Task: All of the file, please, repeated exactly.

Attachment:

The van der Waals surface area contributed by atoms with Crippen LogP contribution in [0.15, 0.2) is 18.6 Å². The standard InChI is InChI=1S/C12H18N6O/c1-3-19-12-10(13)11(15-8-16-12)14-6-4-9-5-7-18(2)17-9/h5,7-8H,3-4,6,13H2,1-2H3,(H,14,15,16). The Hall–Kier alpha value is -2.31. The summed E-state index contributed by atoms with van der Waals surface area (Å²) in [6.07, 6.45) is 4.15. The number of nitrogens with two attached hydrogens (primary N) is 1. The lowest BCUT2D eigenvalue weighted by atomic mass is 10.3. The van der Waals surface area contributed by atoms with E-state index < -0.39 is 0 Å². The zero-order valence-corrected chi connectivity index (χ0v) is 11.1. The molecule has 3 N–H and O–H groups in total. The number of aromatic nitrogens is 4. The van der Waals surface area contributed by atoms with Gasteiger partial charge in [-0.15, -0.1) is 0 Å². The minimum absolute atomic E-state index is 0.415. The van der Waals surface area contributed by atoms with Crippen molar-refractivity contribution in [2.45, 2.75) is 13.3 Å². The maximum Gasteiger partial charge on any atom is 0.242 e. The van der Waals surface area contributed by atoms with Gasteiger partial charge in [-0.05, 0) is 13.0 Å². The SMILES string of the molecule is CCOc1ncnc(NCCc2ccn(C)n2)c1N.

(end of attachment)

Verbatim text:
The van der Waals surface area contributed by atoms with Crippen LogP contribution in [0.15, 0.2) is 18.6 Å². The standard InChI is InChI=1S/C12H18N6O/c1-3-19-12-10(13)11(15-8-16-12)14-6-4-9-5-7-18(2)17-9/h5,7-8H,3-4,6,13H2,1-2H3,(H,14,15,16). The Hall–Kier alpha value is -2.31. The summed E-state index contributed by atoms with van der Waals surface area (Å²) in [6.07, 6.45) is 4.15. The number of nitrogens with two attached hydrogens (primary N) is 1. The lowest BCUT2D eigenvalue weighted by atomic mass is 10.3. The van der Waals surface area contributed by atoms with E-state index < -0.39 is 0 Å². The zero-order valence-corrected chi connectivity index (χ0v) is 11.1. The molecule has 3 N–H and O–H groups in total. The number of aromatic nitrogens is 4. The van der Waals surface area contributed by atoms with Gasteiger partial charge in [-0.15, -0.1) is 0 Å². The minimum absolute atomic E-state index is 0.415. The van der Waals surface area contributed by atoms with Crippen molar-refractivity contribution in [2.45, 2.75) is 13.3 Å². The maximum Gasteiger partial charge on any atom is 0.242 e. The van der Waals surface area contributed by atoms with Gasteiger partial charge in [-0.05, 0) is 13.0 Å². The SMILES string of the molecule is CCOc1ncnc(NCCc2ccn(C)n2)c1N.